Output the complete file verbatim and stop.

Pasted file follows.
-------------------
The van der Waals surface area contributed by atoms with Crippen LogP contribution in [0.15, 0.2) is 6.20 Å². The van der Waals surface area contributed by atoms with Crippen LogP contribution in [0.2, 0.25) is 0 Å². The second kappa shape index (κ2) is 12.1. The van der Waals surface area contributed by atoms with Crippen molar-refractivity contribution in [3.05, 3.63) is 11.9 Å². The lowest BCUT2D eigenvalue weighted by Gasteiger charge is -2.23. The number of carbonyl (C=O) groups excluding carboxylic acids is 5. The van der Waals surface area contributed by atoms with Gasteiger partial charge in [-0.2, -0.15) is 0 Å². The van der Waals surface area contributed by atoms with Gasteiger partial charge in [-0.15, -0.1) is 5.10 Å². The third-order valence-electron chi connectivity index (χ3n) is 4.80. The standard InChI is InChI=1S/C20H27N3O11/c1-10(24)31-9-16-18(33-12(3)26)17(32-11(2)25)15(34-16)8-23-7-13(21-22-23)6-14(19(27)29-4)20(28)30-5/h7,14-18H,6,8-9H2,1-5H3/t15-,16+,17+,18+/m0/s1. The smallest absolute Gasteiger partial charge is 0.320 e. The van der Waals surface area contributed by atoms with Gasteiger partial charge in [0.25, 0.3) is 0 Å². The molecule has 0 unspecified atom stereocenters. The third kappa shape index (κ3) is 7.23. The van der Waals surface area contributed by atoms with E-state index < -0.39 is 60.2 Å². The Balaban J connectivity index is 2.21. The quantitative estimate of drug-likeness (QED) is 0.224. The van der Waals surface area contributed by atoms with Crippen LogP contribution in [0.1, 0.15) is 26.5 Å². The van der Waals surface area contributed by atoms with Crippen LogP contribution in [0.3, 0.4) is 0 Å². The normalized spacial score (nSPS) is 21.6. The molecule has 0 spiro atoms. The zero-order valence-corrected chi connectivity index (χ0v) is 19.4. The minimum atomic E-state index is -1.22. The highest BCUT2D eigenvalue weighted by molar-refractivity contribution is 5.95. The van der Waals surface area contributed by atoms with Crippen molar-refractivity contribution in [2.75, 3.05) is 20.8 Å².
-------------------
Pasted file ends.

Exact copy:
The van der Waals surface area contributed by atoms with Crippen LogP contribution in [0.15, 0.2) is 6.20 Å². The van der Waals surface area contributed by atoms with Crippen LogP contribution in [0.2, 0.25) is 0 Å². The second kappa shape index (κ2) is 12.1. The van der Waals surface area contributed by atoms with Crippen molar-refractivity contribution in [3.05, 3.63) is 11.9 Å². The lowest BCUT2D eigenvalue weighted by Gasteiger charge is -2.23. The number of carbonyl (C=O) groups excluding carboxylic acids is 5. The van der Waals surface area contributed by atoms with Gasteiger partial charge in [-0.2, -0.15) is 0 Å². The van der Waals surface area contributed by atoms with Gasteiger partial charge in [-0.15, -0.1) is 5.10 Å². The third-order valence-electron chi connectivity index (χ3n) is 4.80. The standard InChI is InChI=1S/C20H27N3O11/c1-10(24)31-9-16-18(33-12(3)26)17(32-11(2)25)15(34-16)8-23-7-13(21-22-23)6-14(19(27)29-4)20(28)30-5/h7,14-18H,6,8-9H2,1-5H3/t15-,16+,17+,18+/m0/s1. The smallest absolute Gasteiger partial charge is 0.320 e. The van der Waals surface area contributed by atoms with Gasteiger partial charge in [0.25, 0.3) is 0 Å². The molecule has 0 unspecified atom stereocenters. The third kappa shape index (κ3) is 7.23. The van der Waals surface area contributed by atoms with E-state index < -0.39 is 60.2 Å². The Balaban J connectivity index is 2.21. The quantitative estimate of drug-likeness (QED) is 0.224. The van der Waals surface area contributed by atoms with Crippen LogP contribution in [0.1, 0.15) is 26.5 Å². The van der Waals surface area contributed by atoms with Crippen LogP contribution in [0.3, 0.4) is 0 Å². The normalized spacial score (nSPS) is 21.6. The molecule has 0 spiro atoms. The zero-order valence-corrected chi connectivity index (χ0v) is 19.4. The minimum atomic E-state index is -1.22. The highest BCUT2D eigenvalue weighted by molar-refractivity contribution is 5.95. The van der Waals surface area contributed by atoms with Crippen molar-refractivity contribution in [2.75, 3.05) is 20.8 Å².